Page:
Conan is due to be released during the summer.

You’ll have to forgive me for snorting derisively at the mention of Donnelly & Oppenheimer going to “great lengths to explore Robert E. Howard’s fantasy character and his origins,” as well as note that this film wasn’t seven years in development, but rather the latest in a string of stopped-and-restarted projects. Nonetheless, for those wanting a more technically-minded preview of the film, it’s a good read.

Twitter news now, and it seems that everyone’s utilizing the communication platform. Lionsgate are in on the action, by positing the following riddle to the Twittersphere:

Robert E. Howard’s CONAN THE BARBARIAN character has been called both an anti-hero and an “amoral swordsman.” Do you agree with either?

(For the record, my conclusions would be “Conan fits only a certain definition of the term anti-hero,” and “Conan’s morality is too complex to easily categorize as amoral, immoral or moral.” Complex questions require complex answers.) If you’re on Twitter, feel free to respond with your own takes.

Fandango Movies provided a new interview with Jason Momoa from Cinecon:

So this is really your first big film role, and you’re taking over from someone that’s pretty iconic – The Governator, Arnold Schwarzenegger. So what does that feel like? Are you feeling a little pressure, or are you excited?

I’m excited! It’s an honor! I mean, I love Arnold, I love his movies, and it’s an absolute honour to take on those shoes. Having said that, the stories that I loved when I was a child, Robert E. Howard stories, it’s like to retell those, and just to reboot this franchise, it’s exciting. Much in the sense of James Bond or Batman, it’s really, there’s a generation out there, it came out in 82, it’s time for another generation to see it. It’s an honour to be that guy.

Yeah, definitely. So the first one was kind of campy. Is this just a complete reinvention or did you keep a little bit of that?

No! No! Like I said, it’s totally re imagining and rebooting the whole franchise. Um, I don’t want to sound bad but I haven’t seen it! It came out in 82, when I was 3 years old. And I’ve never played a character, that I was going to play, that has already been played. So, as an actor you want to build the character from the ground up. You don’t want to be influenced by anything. You want to be influenced by the source material, the paintings… There’s such a richness.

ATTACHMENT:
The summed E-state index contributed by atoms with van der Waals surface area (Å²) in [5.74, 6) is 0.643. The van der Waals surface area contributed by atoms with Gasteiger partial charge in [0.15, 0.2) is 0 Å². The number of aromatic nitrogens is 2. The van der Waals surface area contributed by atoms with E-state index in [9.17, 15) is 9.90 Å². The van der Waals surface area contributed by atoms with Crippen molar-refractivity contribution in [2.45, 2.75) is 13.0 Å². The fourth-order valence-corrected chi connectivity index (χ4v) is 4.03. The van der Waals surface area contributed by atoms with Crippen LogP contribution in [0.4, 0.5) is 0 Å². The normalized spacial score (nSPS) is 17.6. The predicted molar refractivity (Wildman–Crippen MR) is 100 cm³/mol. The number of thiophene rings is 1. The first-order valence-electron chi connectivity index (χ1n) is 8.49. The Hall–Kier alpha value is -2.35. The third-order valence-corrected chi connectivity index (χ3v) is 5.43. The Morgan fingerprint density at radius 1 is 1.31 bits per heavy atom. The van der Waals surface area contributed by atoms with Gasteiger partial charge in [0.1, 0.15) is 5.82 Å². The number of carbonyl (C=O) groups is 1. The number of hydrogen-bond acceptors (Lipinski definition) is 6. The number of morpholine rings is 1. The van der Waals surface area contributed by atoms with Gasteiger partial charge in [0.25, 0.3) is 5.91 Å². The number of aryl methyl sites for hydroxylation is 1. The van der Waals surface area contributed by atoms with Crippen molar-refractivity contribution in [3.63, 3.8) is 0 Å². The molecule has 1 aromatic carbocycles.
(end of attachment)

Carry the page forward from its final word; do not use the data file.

There’s so many different fans. There’s the Arnold fans, the Robert E. Howard fans, the Frank Frazetta fans. So it’s like, there are big shoes to fill – but as an actor, I wanted my imagination and what I was hired for: to build and train to get to this character. I look forward to seeing that, but I want to see mine first.

I just got to see a little bit of the 3D today and I was like, absolutely… I was stunned. It was stunning. I’m really excited to see it because I’m like fighting imaginary characters and the next thing you know, I’m like hucking myself into a stairwell! Now theres like a giant lizard, monster, kraken that’s doing it. And it looks real! It’s gonna be amazing.

So I’ve seen some of the pictures of this film, and… do you ever wear a shirt in this film, or is it pretty much shirtless?

I wear a cape, you know, I’m like half-breasted sometimes, one boob’s covered, the other one’s open, but you know…

Think the ladies are gonna like it?

… Eh, you know. I’ll tell you what, it’s something more breatheable, it’s nice being a little loose.

Wow, so Jason hasn’t seen the 1982 film? Jings, that won’t sit well with some fans.

Speaking of the 1982 film, the fantastic Anastasia of the Robert E. Howard Forums alerts us of the upcoming Blu-Ray release for the classic film appearing on Amazon UK, where it is announced to be released on 11th July 2011. We are also provided with the official artwork:

I gotta say, I’m not feeling this one at all. It reminds me more of Sin City, Pathfinder, or one of the innumerable Fast & Furious/Crank/Pick-Any-Generic-Action-Movie DVDs than it does the 1982 film. It just seems they’ve sacrificed the iconic art design of the film with a bland, blue, dull replacement. Ah well.